This proposed raising of Council Tax also comes after the Council revealed earlier last month that £50 million in funding will go towards upgrading and improving social housing in Manchester over the next two years – with thousands of tenants living in social housing and Council-owned residential complexes across the city and wider borough set to benefit.
Residents in these properties are set receive what is being dubbed “transformational investment” to their homes before 2026.
“We are acutely aware that some residents are really struggling due to cost of living pressures,” admitted Cllr Rabnawaz Akbar, who is the Executive Member for Finance at Manchester City Council on the proposals, “and this is why we’ve already introduced a range of measures to help people access food, advice and support.
“As part of this wider response, we want to go even further to help the poorest households in Manchester with their Council Tax, and that’s what these proposals are all about.
“We’re keen to hear your views on what we’re suggesting before we make a final decision.”
The online consultation on the proposals is now open and runs until Sunday 12 November, and you can have your day here.
Featured Image – gov.uk
The Manchester business busting mortgage myths and helping Mancs buy homes
A business that wants to make mortgages and buying a house more friendly and approachable has recently expanded to Manchester.
Sett Mortgages, founded in 2021 by Elliot Benson, provides free advice and support throughout the home-buying process.
They specialise in helping first-time buyers, promising to ‘hold your hand’ throughout, from starting your house hunt to getting your keys, and beyond.
And as anyone who has tried to get on the property ladder for the first time will tell you, it can be daunting.
Elliot spotted a gap in the market for a friendly, approachable and easy to understand mortgage brokerage.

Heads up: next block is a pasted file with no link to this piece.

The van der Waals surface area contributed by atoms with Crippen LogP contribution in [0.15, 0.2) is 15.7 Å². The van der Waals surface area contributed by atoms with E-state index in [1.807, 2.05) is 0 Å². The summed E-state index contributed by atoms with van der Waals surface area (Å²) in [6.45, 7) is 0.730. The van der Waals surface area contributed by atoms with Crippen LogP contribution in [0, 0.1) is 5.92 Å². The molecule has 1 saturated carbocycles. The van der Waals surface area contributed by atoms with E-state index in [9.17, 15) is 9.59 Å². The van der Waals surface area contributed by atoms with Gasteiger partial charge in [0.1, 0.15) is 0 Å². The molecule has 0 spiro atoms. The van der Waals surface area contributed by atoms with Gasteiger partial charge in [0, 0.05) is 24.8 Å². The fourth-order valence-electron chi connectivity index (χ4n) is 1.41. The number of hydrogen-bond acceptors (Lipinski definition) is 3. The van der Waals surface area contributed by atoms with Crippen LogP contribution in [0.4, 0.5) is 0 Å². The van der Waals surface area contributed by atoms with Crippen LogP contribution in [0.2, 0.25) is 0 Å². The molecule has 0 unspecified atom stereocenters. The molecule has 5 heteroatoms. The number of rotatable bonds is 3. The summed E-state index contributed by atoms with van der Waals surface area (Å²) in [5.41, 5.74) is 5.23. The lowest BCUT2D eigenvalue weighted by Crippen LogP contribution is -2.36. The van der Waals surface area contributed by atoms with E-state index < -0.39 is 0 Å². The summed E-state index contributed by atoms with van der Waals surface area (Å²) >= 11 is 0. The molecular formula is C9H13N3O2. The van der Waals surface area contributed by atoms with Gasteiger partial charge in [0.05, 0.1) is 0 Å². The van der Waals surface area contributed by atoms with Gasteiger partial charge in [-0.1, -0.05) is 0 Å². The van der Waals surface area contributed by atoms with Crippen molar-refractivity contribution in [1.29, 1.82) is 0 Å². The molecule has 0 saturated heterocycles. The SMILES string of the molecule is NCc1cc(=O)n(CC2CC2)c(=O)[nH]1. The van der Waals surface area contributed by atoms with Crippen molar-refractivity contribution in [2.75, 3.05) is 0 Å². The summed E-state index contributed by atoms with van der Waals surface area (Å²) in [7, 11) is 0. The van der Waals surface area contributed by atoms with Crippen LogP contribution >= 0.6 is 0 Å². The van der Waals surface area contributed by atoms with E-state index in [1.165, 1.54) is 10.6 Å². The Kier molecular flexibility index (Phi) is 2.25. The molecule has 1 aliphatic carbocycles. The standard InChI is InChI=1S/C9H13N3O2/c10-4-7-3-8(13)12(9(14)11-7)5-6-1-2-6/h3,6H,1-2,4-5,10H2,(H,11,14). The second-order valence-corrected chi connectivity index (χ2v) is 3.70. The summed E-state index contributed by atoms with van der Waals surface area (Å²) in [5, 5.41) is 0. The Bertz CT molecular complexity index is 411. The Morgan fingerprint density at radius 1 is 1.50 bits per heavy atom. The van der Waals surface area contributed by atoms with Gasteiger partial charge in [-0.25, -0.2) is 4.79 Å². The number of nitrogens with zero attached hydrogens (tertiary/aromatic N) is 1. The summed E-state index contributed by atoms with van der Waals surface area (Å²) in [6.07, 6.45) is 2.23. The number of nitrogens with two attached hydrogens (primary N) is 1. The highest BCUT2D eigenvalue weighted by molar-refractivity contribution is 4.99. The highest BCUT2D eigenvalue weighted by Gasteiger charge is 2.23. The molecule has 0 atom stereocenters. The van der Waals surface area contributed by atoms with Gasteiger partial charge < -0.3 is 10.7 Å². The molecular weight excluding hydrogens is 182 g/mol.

He has worked in property for 10 years, and is a two-time British Mortgage Award Nominee and one time finalist.
And now Sett Mortgages offer a start-to-finish service where they’ll narrow down thousands of mortgage options and badger all the banks to find you the cheapest deal possible, help with all the legal bits, and even catch up after your house purchase completes to answer any final questions.
All that with no broker fee and no hidden costs at any time, and one point of contact throughout.
Sett Mortgages wants to bust some mortgage myths and help everyone from first-time buyers to remortgagers to have the least stressful house-buying experience possible.
Five common mortgage myths busted by Sett Mortgages
The bank I use will give me the best deal! – Not true, they treat you as a new customer and will only offer you what they offer everyone else. Always shop around!
You need a 10% deposit to buy a house – Not true, if you have been renting over a year you don’t even need a deposit, otherwise you can use anything from 5% upwards
I’m self employed, it’s really difficult to get a mortgage – Nope! As long as you have been self employed at least a year, we can get you a mortgage
I need three payslips to get a mortgage – Nope, as long as you have a contract you can get a mortgage, even without your first payslip
Rates are really high at the moment! – Actually fixed rates are coming down even though the base rate has been going up